In 1890 Mucha was introduced to Madame Charlotte Caron (1849-1925), a lively Alsatian restaurateur, through the Polish painter Władysław Ślewiński. Situated directly opposite the Académie Colorossi at 13 rue de la Grande Chaumière, Madame Charlotte's Crèmerie became a meeting place for a circle of hard-up art students who were able to eat on credit and pay with their paintings.
Regulars at the Crèmerie included artists Paul Sérusier and Paul Gauguin, the British composer Frederick Delius, and the Swedish dramatist and writer August Strindberg. "Hardly ten people could sit down at a time" remembered Delius. It became the setting for many animated discussions on the occult and other artistic experiments, and the fictional setting for the first and fourth acts of Strindberg's play Brott och brott (There are Crimes and Crimes).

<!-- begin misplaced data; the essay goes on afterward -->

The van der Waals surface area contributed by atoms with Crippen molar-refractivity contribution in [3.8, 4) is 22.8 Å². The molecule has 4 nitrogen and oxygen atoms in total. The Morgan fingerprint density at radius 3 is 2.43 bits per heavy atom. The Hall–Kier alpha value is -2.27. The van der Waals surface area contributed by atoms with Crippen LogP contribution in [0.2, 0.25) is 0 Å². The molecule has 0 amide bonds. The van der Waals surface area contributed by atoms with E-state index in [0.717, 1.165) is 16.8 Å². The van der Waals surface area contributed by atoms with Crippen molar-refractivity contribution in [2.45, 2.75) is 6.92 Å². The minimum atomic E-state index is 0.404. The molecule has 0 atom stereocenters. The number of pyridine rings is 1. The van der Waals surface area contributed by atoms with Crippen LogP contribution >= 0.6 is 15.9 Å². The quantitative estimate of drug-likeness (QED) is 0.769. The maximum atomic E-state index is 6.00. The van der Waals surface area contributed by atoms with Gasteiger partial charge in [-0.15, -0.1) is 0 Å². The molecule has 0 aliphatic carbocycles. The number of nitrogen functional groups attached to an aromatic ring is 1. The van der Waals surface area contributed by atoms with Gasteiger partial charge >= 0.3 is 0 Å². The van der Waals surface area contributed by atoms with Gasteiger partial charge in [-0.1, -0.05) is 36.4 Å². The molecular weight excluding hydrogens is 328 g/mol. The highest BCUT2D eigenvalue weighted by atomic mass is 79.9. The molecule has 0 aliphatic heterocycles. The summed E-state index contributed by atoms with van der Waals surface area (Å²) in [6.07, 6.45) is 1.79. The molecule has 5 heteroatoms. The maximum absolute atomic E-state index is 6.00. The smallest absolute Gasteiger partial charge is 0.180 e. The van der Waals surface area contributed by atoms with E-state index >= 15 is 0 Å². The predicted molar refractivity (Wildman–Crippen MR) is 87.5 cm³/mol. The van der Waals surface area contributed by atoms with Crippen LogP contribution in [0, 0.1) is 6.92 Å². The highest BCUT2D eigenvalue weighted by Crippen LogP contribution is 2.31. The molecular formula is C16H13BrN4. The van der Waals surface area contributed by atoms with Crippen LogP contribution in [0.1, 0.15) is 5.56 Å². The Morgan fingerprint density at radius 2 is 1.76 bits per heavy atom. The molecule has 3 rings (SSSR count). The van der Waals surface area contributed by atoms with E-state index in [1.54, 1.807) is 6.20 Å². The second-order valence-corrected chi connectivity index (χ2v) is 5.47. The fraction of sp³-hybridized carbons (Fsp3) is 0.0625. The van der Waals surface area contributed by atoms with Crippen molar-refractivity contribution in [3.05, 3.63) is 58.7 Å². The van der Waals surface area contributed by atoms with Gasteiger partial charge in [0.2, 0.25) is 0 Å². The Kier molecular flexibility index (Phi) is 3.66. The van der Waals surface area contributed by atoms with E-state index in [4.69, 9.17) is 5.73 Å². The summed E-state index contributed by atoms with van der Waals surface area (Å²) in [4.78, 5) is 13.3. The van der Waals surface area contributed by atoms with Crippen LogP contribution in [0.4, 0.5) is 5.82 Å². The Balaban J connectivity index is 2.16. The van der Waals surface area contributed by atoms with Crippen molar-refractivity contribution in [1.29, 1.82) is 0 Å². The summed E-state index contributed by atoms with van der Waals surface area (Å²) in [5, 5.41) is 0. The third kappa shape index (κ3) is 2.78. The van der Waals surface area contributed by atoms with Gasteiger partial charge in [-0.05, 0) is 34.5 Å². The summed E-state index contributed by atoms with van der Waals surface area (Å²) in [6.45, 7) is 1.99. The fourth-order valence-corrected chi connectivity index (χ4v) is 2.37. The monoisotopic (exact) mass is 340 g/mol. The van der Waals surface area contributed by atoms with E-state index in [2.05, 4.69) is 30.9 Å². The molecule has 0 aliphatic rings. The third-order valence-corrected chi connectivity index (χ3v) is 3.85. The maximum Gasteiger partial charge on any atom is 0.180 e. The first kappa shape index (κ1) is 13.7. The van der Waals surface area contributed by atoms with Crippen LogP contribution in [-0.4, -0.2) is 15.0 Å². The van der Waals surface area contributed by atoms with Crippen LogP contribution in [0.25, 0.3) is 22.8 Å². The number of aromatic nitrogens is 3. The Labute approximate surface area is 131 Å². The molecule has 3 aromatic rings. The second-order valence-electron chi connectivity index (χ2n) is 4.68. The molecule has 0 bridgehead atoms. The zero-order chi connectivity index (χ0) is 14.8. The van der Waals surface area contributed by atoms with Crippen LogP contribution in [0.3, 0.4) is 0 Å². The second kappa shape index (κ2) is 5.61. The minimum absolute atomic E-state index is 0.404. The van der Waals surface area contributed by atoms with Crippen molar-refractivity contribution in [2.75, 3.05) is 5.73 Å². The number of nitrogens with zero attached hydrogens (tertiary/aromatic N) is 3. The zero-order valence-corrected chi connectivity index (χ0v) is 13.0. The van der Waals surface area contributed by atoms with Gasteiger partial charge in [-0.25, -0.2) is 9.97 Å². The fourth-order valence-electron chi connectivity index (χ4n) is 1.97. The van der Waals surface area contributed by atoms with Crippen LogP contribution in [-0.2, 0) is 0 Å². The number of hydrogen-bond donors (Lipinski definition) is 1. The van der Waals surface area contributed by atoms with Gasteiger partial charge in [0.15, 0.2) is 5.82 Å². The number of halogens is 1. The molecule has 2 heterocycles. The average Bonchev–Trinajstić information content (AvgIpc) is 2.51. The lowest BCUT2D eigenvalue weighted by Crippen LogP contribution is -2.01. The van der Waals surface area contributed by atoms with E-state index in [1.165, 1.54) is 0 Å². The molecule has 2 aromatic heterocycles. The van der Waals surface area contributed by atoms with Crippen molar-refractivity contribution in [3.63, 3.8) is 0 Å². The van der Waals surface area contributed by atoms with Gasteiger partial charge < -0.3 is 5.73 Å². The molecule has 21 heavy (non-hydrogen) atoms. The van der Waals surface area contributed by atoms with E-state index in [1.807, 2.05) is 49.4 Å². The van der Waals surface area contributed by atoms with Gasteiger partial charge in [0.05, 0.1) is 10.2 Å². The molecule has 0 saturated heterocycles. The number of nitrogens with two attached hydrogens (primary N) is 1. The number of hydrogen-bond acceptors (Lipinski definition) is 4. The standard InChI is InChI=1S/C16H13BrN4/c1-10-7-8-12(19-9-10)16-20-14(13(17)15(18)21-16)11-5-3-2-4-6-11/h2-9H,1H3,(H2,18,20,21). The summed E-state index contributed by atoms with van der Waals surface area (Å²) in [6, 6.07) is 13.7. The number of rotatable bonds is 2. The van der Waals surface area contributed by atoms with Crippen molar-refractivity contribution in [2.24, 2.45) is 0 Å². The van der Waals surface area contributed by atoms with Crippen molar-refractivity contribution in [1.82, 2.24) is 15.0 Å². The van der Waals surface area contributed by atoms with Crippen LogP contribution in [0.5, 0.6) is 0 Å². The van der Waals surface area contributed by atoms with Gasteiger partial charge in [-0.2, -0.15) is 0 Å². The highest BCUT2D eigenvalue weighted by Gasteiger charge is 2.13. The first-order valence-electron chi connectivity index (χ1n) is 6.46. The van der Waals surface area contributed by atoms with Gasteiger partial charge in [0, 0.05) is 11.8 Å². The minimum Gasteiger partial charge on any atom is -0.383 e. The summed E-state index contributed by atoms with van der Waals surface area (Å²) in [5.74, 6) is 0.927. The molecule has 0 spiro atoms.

Mucha moved into a room above Madame Charlotte's where he stayed until moving into a studio at number 8 of the same street the following year. The tiny café was decorated from floor to ceiling with artworks and Mucha himself and Władysław Ślewiński were responsible for decorating the façade.
There can be little doubt that the hours spent with his artist friends at the Crèmerie were particularly fertile and instrumental in shaping his artistic and intellectual development at this time.